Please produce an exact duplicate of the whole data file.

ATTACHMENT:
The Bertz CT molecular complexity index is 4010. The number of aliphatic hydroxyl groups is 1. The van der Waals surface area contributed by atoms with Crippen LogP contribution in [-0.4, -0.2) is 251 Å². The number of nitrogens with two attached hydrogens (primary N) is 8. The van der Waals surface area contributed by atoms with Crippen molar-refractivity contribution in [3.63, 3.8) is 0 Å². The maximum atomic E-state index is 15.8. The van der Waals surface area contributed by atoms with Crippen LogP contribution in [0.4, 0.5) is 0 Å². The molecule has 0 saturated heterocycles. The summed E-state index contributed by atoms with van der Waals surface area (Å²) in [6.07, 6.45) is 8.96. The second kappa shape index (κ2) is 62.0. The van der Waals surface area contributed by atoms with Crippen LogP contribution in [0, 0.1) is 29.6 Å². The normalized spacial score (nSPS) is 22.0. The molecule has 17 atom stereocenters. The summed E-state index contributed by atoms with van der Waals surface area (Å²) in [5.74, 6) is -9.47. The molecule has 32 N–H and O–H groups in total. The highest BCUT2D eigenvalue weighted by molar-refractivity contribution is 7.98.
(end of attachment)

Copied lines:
The Bertz CT molecular complexity index is 4010. The number of aliphatic hydroxyl groups is 1. The van der Waals surface area contributed by atoms with Crippen LogP contribution in [-0.4, -0.2) is 251 Å². The number of nitrogens with two attached hydrogens (primary N) is 8. The van der Waals surface area contributed by atoms with Crippen molar-refractivity contribution in [3.63, 3.8) is 0 Å². The maximum atomic E-state index is 15.8. The van der Waals surface area contributed by atoms with Crippen LogP contribution in [0.4, 0.5) is 0 Å². The molecule has 0 saturated heterocycles. The summed E-state index contributed by atoms with van der Waals surface area (Å²) in [6.07, 6.45) is 8.96. The second kappa shape index (κ2) is 62.0. The van der Waals surface area contributed by atoms with Crippen LogP contribution in [0, 0.1) is 29.6 Å². The normalized spacial score (nSPS) is 22.0. The molecule has 17 atom stereocenters. The summed E-state index contributed by atoms with van der Waals surface area (Å²) in [5.74, 6) is -9.47. The molecule has 32 N–H and O–H groups in total. The highest BCUT2D eigenvalue weighted by molar-refractivity contribution is 7.98.